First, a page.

Opinions Tue, 20 Jun 2006

Dual Citizens and the World Cup

Habitually, only political issues are discussed on Ghanaweb but due to the success of the Black Stars and the approaching critical game with the US, please permit me to blend a little soccer and humor and politics.

First Appetizer: When Roger Milla scored a goal for Cameroon in the 1990 World Cup, he did a dance at the corner post that became very popular in Ghana so Muntari and I have patented Muntari's dance (and hairstyle) after he scored for Ghana against Czech Republic. We have plainclothes detectives masquerading as party animals at nightclubs. Anyone caught wearing a Muntari hairstyle and doing the Muntari while sober will be fined a bottle of cold Black Star beer at the spot.

Second Appetizer: Paintsil's gesture of waiving the Iserali flag has some people interpreting it in their own ways despite all his explanation. When African-Americans John Carlos and Tommy Smith won medals at the 1968 Olympics in Munich, they gave a Black Power salute at the podium to protest the treatment of African-Americans in their country and were expelled from the Olympic Village. The next African-American to mount the podium was George Foreman for the heavyweight boxing gold. Everybody was anxious to see if he would also give the clenched fist to support the protest. George simply pulled a small American flag from under his shorts and waved it and that started America's long-lasting fondness for him. By his action it is hard to tell whether George supported the protest or not. Luckily Paintsil has an opportunity to diffuse the situation by waving the Ghana flag.

Main Course: I can see Ghanaians all over the world asking their bosses for a day off with all excuses except 'I want to watch the soccer match between US and Ghana'. I can see the ECG and the GBCTV making frantic efforts to ensure that there are no interruptions during the game. I can see people in the villages gathered around battery-powered Akasanoma transister radios under huge mango trees listening to live broadcast. I can hear their shouts of 'g-o-a-l', 'odamu' (it is in there), 'abamu ewie' (it has already happened), and singing 'da no ase' (thank God). I can see the colors of the Ghana flag everywhere and smiles on every face. I can see Essien, Capito (Appiah) and our top players sitting on the bench for most of the second half because we have already spelt USA in goals and other players have been substituted to add an exclamation mark and underline the spelling. I can see the whole country in jubilation with people dancing in the street to kolomashe and kpanlogo while under the control of palmwine, doka and molasses. Drivers are driving slowly and sounding their horns and hitting their brakes to the rhythm of the music. Total strangers are hugging each other and friends and enemies have become one. All beer bars are crowded and police have relaxed because there are no arrests to be made.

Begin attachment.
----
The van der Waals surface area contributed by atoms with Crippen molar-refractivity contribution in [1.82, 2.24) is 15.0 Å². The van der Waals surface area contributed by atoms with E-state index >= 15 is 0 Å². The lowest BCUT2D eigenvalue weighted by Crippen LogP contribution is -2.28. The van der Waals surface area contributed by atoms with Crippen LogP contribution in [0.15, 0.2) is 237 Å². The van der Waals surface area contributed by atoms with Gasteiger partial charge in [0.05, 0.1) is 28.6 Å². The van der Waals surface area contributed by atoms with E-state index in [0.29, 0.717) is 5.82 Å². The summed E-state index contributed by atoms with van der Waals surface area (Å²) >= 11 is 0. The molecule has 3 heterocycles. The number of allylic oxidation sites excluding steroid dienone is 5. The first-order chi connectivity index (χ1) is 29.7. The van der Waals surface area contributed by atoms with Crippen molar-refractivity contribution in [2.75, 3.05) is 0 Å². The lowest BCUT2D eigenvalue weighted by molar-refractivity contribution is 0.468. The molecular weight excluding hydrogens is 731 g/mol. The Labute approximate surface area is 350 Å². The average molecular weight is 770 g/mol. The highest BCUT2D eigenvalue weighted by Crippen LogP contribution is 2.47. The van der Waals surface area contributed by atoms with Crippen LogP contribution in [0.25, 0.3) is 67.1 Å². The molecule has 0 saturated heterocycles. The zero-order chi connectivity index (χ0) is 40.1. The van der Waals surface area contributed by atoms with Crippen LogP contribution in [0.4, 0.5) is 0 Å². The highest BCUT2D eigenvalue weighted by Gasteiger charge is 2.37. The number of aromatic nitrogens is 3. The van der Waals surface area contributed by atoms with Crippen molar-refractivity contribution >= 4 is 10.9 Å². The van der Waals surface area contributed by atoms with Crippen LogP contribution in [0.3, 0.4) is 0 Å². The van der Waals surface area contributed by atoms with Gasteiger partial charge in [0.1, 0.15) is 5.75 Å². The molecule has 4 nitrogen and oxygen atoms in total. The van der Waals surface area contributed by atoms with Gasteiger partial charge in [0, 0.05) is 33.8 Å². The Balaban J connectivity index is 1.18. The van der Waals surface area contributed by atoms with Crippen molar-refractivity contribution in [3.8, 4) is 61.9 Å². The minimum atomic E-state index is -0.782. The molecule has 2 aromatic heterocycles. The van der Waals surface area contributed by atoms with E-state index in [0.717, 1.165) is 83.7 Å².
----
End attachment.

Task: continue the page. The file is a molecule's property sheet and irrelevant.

The scene is a combination of Cape Coast Afahye, Winneba Aboakyer, Accra Homowo, Kwahu Easter, Christmas, Valentine, and New Year , all in one. The whole country is now one so 'obiara nnye obiara'. Now my question to all is this - put yourself in the shoes of the coach Doya for a minute and imagine this hypothetical situation. Freddy Adu is a dual-citizen of Ghana and America. The American coach will not field him because according their strict selection rules, if a player did not play more that half of the season, he cannot represent them at the WC. Adu played exactly half of the season due to injuries that he sustained during the first part of the season. The American coach is not allowed to comment as to whether he would have been fielded him if he was qualified. Due to his situation, this is the first game that he can play for either country that he chooses. Now, Adu has opted to play for Ghana and will not say if he would have played for US had he been qualified. Clearly, Adu is better than all our 'homegrown' goalkeepers. Will you put him in the post for Ghana against US? Remember that he is the last person to encounter the ball before it enters Ghana's goal post. You have consulted all reliable people and everyone says it is your decision to make.

Desert: Lets look and the ear-to-ear smile on Mutari's face after his goal, the harmony of our team, the national pride and goose pimple that some of us had at the end of the game and refrain from insults, ethnic affiliations and partisan politics in this discussion now and forever. Thank you and God bless Ghana.

Views expressed by the author(s) do not necessarily reflect those of GhanaHomePage.

Columnist: Amonu, Kofi